A variety of influences have converged to create the impetus for this blog, general musings, and cookery experiment. One never knows from where such ideas filter, sorting random memories and images into some clear and definitive idea that calls out to be performed. Where did my notions of Edwardian food come from? They are, partially, from actual dining experiences that hearkened back to the period, such as Simpson's in the Strand, or even imaging a legendary restaurant I have not actually dined at, Rules of Covent Garden. Both, as their names suggest, evoke a strong sense of place. And even if the meals I have enjoyed in such milieux have not been, strictly speaking, Edwardian, they evoke feelings that are at once familiar and comforting, yet at the same time entirely distant from our contemporary relationship to food and dining. They form, for someone like myself, the "normal," the solid ideal to which all meals are measured.
I had also read, some time ago, in The Times of London and one or two other British publications, about contemporary food critics attempting to follow an Edwardian diet for the space of a week or so. Anything further might well endanger our modern stomachs, used to lighter and more varied fare, and certainly not adapted to the 5000+ calories that an Edwardian gentleman might well pack in during the course of an average day (much of which was from red meat and offal -- when washed down with large quantities of claret, port, and sherry, highly likely to bring on that most Edwardian of ailments: gout). I recently also watched the entire run of the excellent British television series "The Supersizers," with food critic Giles Coren and comedian Sue Perkins. The excellent initial episode, on the Edwardian period, particularly excited me.
The Edwardian era (1901-1910), was named after the reign of Edward VII, who finally ascended the throne in his early sixties after the death of his mother, Queen Victoria. The new King, not the most abstentious of men in any area, and especially when it came to feasting, was integrally associated with this lavish era of country house parties, grand state occasions, and the epitome of the British Empire. The brutal curtailment of these halcyon days (halcyon for some, in any case) by the First World War only served to heighten the nostalgia for a supposed golden age of fun, grandeur, but also "innocence" of a sort.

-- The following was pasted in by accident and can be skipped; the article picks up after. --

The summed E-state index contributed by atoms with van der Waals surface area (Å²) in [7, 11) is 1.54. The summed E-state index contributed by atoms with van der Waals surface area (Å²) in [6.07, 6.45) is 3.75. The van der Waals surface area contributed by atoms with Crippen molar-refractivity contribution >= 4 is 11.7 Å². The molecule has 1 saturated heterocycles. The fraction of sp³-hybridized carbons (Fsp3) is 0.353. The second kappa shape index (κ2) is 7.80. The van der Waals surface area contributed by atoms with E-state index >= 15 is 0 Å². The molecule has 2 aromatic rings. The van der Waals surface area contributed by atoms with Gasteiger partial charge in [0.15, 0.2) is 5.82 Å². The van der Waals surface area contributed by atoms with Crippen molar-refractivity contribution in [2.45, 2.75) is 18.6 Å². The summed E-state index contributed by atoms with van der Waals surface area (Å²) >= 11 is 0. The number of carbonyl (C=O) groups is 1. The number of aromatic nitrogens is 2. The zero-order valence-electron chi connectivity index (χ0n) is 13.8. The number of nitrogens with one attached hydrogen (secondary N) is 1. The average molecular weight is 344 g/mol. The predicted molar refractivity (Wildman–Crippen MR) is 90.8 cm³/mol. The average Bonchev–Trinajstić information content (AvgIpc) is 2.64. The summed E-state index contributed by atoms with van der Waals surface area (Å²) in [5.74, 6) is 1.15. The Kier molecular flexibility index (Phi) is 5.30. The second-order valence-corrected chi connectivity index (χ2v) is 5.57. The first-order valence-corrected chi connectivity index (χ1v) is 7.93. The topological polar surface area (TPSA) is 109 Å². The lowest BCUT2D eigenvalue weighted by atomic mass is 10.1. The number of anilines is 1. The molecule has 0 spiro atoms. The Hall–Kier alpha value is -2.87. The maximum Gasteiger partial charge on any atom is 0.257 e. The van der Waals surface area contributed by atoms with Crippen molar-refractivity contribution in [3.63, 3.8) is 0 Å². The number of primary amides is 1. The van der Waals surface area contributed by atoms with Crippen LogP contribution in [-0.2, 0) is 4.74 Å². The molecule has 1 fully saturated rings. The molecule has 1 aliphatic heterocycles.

My original idea with this blog was, in essence, to attempt a version of the experiments to eat like an Edwardian. Not necessarily to go whole-hog (no pun intended) for the full 5000 calories, but to approximate this regime. But such is both an overly demanding task and, I realized, only a minor part of reconsidering food -- both as a historian and someone who intensely enjoys the act of both cooking and eating. It is the "nostalgia" for the Edwardian era that will inform my investigations into both past and present ideas about diet, eating, and why it is such a fraught, moral, and even political activity. But it is also an intensely individual and emotional activity -- as the recent trend for (often processed and expensive) "comfort food" demonstrates. Many of those nostalgic foods in unconscious ways remind us of childhood and home. They are foods that evoke some sense of permanence, of substance -- marmalade on toast, a side of beef, a warm casserole browned on the top with melted cheese, a pudding with custard.
And, yes, I will eat a lot along the way.
Why do I want to eat like an Edwardian? Perhaps it is a way in which to be an anglophile and incurable nostalgist. It is also likely a function of my contrarian nature, a wish to rebel against the terribly tiresome contemporary obsession and religion of health and wellness. A desire to be unashamed of good food, including cream, butter and 5-egg yolk custards. Perhaps I cannot countenance the idea of any more "fusion cuisine" or restaurants with "concepts" that need condescending explanation by the waiters. Or maybe it is just because it seems like it might be rather fun, which is above all what I hope it may be to any readers willing to give it a go.
Read more reflections on history, idleness, and the art of living from the Idle Historian in To The Idler The Spoils